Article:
Most teen coming-of-age novels are centred around kids of 15 or 16, just occasionally 18. But this now kids are living at home much longer and that first lash out for independence can often come sometime after their 21st. And that makes a difference.
James is on the road, heading up country for his first student teaching round. Not that he is sure he wants to be a teacher. Life just seemed to push him in that direction and he went along. He is driving with strict instructions to ring his mother hourly or she will worry, and everything he will need for the first week has been organised and listed. Then Sophie asks him for a lift and his whole organised and pre-planned life seems a whole lot less important. Before he knows it he is attending her father’s funeral and meeting the rest of the family.
This is a new age group for Herrick to explore. Most of the rest of his protagonists are sensitive young men about 15 years old. So how does he handle this older character? I’m not so sure. James is a lot less sensitive than Herrick’s norm and much more selfish and self-centred. Sophie is extreme, and she has had a tough life. Somehow I feel that a wimp like James would be more likely to dump her as quickly as possible rather than totally upend his life for her.
Like most road novels, somehow I can’t help wondering what will happen around the corner. Sophie and James are just too different to make a go of their relationship for long.
Before I begin, I will confess to fandom. Right from the delightful Rivers of London I have adored the Peter Grant supernatural mystery series. And the third book has done absolutely nothing to change my mind.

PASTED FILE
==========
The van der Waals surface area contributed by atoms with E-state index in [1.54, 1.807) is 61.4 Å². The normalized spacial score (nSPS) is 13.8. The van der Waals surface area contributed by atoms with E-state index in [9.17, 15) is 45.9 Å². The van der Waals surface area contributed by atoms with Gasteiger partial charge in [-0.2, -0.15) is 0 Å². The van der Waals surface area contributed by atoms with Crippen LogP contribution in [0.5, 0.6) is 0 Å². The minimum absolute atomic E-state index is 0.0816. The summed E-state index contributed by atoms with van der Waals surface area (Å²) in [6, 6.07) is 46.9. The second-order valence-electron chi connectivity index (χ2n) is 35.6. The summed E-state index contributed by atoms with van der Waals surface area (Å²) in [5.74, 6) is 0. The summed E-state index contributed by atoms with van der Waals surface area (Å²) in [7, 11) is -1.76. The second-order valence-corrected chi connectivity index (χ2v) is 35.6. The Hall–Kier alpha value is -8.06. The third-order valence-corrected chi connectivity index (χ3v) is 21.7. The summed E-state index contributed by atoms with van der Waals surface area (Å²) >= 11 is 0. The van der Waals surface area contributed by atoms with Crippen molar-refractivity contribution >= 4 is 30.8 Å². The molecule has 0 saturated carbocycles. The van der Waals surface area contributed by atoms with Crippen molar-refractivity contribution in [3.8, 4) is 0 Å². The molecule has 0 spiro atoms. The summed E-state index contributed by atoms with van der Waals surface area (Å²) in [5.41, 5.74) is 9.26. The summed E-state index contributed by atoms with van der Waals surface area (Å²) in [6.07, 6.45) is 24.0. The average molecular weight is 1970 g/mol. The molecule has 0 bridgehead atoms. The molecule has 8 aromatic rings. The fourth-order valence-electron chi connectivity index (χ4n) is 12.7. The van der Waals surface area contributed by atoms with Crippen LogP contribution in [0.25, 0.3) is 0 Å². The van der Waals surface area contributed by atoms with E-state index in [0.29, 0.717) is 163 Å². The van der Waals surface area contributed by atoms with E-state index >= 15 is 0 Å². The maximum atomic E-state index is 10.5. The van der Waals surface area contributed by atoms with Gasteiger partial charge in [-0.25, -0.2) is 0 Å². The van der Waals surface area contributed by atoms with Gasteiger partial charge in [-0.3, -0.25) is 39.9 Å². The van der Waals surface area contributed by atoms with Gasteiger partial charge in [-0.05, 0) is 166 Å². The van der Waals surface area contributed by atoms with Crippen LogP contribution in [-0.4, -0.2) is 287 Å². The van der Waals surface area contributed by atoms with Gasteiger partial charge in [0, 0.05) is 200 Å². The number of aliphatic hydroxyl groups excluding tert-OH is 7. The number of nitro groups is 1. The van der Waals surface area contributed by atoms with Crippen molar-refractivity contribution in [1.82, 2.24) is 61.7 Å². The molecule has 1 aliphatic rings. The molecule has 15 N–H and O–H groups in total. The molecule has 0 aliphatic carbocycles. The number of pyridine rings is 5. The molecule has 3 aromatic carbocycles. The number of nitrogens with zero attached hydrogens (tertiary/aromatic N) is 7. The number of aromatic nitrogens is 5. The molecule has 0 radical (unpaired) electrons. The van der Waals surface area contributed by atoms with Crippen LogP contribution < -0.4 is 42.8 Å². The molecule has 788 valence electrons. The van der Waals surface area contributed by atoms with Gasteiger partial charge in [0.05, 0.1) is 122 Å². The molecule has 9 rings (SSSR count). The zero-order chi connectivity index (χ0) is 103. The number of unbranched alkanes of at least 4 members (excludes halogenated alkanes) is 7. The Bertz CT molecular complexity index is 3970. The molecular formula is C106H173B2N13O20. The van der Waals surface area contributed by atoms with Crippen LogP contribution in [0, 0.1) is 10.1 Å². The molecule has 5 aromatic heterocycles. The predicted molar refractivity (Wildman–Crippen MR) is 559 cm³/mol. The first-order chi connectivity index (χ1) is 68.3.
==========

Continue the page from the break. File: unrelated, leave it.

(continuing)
Peter’s new case involves a body found in the London Underground. Nothing special it would seem, except that there is no way this body could get where it was found. No CCTV footage, no witnesses, and the victims boots are coated in sewage. Strangely, the murder weapon appears to be a piece of pottery! Reluctantly, the police contact the Folly. But Peter is given strict instructions to work ‘by the book’. When the victim turns out to be a US Senator’s son, now suddenly the FBI is involved and it is even more important that no magic or other weirdness is mentioned. However, Agent Reynolds is hard to shake, unnaturally hard.
This book doesn’t have the overwhelming sense of danger of the previous two. And that is not a bad thing. It is almost as if Peter is gaining confidence and understanding of this strange world he has entered, and managing his dealings with mythological creatures much more comfortably. Lesley also gives him a sense of balance that is lovely to see. If anything, at the end of this book I really like Peter even more than the first books.
Aaronovitch has maintained his whimsical sense of humour though. This book is not LOL funny, more a quiet smile as you turn the page. A real joy to read.
Don’t try this unless you have read the previous two. And I encourage you to find them and begin your delightful adventure.